Secondly, there are distinctions and categorizations in our material world, but they are absent in the spiritual realm.  The Spirit of God, the Spirit of Jehovah, the Spirit of Jesus, the Spirit of the Father, and the Spirit of the Son represent the different titles of the same Holy Spirit.  This is what we call "the unity in the Spirit." In this light, it is presumptive to use the term "Trinity," because it is derived from the misconception that God is restricted by the numerical material objects.  Jesus said that those who see Him in fact see the Father and that He is in the Father and the Father in Him (Jn 14:910).  Also, He said, "no one has ascended into heaven but he who descended from heaven, the Son of man who is in heaven " (Jn 3:13).This is another piece of evidence which supports the truism in "the unity in the Spirit."

Physically speaking, however, there is certainly disparity.  The Father and the Son are different.  This is why Jesus said, "The Father is greater, than I " (Jn 14:28).The status of the Father is higher than that of the son.  The Son is sent by the Father, and all the words Jesus spoke ought to conform to the instructions given by the Father (Jn 17.2; Acts 10:38).  The Son has to, from time to time, pray to the Father for greater spiritual strength (Lk 4:1, 14)

Furthermore, the Son has to glorify the Father, as the Father's work is manifested on earth (Jn 17:4, 9:3; 11:4, 10).  The Father's glory is greater than that of the Son.  The physical manifestation of the Word (God) in the flesh - Jesus - is the only way to carry out the divine plan on the cross.  The work of salvation is, in the final analysis, fulfilled by the same God.  In the Spirit, the Father and the Son are one.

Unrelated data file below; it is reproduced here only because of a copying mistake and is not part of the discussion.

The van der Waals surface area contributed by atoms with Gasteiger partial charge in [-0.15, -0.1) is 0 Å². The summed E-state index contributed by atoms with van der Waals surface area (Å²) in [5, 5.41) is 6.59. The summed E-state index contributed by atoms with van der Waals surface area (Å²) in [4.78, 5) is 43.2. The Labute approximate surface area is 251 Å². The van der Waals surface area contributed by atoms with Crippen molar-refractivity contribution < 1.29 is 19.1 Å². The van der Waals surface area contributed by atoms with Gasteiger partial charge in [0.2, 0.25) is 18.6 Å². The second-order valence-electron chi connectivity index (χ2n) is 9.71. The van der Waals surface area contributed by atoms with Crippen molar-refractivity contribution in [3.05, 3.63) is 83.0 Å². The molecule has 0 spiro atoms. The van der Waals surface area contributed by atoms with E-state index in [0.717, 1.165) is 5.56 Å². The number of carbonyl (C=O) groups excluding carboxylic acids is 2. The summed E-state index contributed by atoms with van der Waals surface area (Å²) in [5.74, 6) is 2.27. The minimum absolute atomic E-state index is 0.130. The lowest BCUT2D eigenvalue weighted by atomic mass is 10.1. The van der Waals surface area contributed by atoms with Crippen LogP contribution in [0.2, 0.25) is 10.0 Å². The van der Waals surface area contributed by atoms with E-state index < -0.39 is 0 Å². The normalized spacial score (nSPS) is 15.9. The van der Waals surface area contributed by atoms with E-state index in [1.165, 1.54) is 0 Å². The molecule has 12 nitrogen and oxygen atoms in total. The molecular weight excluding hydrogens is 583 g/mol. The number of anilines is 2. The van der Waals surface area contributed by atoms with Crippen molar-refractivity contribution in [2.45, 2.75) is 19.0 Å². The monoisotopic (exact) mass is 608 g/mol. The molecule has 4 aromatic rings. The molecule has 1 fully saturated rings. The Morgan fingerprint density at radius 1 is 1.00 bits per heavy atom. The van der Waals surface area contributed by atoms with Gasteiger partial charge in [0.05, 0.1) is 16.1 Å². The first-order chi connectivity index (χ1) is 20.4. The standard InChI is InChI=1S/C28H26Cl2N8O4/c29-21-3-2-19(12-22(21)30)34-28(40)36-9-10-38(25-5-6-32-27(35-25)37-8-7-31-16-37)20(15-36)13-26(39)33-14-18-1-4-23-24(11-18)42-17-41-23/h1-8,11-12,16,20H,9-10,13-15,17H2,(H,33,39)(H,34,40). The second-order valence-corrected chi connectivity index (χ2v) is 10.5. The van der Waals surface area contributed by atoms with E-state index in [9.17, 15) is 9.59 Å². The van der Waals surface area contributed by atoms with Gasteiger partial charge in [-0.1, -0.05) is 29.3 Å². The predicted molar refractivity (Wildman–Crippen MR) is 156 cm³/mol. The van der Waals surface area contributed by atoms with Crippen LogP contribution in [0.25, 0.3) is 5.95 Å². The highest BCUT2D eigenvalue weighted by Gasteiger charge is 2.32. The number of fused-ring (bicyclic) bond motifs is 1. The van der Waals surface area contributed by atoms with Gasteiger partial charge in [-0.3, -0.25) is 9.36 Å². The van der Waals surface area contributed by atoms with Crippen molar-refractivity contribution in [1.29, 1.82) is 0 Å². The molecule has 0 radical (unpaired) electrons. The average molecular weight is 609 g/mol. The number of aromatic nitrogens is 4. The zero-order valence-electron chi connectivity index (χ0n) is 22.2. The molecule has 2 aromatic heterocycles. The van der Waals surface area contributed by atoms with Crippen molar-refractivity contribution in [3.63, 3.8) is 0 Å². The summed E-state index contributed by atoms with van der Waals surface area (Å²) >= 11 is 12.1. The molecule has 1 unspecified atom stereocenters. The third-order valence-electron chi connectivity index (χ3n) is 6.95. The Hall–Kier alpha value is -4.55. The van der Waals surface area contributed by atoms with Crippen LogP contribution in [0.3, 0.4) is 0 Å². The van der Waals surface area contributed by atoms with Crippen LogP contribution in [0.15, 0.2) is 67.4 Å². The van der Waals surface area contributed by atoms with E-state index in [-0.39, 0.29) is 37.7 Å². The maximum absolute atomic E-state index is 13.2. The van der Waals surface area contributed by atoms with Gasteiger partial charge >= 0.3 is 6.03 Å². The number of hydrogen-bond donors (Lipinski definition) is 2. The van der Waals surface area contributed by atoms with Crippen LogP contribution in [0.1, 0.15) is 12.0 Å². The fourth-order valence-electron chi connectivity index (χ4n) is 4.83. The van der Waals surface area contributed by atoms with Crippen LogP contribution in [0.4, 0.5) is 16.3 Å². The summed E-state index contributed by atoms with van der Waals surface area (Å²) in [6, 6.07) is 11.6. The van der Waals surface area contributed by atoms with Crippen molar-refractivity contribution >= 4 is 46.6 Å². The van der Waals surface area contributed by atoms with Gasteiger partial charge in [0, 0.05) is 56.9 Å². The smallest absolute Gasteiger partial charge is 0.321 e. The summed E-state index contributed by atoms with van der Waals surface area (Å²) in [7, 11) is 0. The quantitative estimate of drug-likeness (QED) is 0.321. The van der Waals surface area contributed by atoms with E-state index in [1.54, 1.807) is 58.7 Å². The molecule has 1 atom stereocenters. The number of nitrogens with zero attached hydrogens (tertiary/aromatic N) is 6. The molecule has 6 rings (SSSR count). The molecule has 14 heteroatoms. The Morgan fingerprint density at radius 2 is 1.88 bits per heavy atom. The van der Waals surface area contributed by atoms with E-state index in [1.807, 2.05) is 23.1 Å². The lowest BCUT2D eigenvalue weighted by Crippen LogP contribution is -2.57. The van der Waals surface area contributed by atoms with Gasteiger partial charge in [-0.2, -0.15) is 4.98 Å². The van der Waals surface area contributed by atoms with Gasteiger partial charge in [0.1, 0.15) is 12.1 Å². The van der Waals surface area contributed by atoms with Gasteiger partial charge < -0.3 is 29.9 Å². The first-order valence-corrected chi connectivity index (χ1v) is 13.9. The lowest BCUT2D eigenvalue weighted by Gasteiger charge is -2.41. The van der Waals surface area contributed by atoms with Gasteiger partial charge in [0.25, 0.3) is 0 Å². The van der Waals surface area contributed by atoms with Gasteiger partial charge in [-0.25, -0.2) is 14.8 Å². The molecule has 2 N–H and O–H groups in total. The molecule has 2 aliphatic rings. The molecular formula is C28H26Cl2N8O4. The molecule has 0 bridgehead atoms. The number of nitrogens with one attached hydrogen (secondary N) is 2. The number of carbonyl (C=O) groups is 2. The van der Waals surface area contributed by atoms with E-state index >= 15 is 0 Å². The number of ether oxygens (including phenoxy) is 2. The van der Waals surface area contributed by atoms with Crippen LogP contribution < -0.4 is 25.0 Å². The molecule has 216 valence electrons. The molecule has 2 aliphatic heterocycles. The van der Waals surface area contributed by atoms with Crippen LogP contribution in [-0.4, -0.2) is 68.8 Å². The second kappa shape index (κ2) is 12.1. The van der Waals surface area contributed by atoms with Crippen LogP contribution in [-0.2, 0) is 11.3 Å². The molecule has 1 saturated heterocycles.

Thirdly, we have to realize that the Holy Spirit transcends the limits of time and space.  Our common sense dictates us to exist in no more than one place.  This principle of physical dimension is not at all applicable to the Holy Spirit.  The Holy Spirit is able to occupy the entire universe at the same time.  He may assume the human form as manifested through Jesus himself.  He dwells within Jesus while simultaneously speaks to him from above (Mt 3:16-17).He can also descend to earth while remains in heaven. (Jn 3:13) This proves that the spirit of the Father in heaven is identical to that of the Son on earth.  By extension, if one hundred Christian believers receive the Holy Spirit in one hundred different places at the same time, it would be a mistake to construe that there exist one hundred "Holy Sprits.  " The Bible firmly states that there is only one Spirit, (I Cor 12:4; Eph 4:4) nor can we say that each of them receives one hundredth Spirit, because the spiritual gifts may vary it is exactly the same Spirit that distributes to His children different gifts (I Cor 12:8-11). Each of us receives Holy Spirit not in part nor fragment but in wholeness.  (I Cor 12:13) The theory of Trinity is built upon the basis of a worldly, human concept of physical forms.  From a spiritual perspective, the question of the correlations among the Father, the Son, and the Holy Spirit is indeed not a question at all.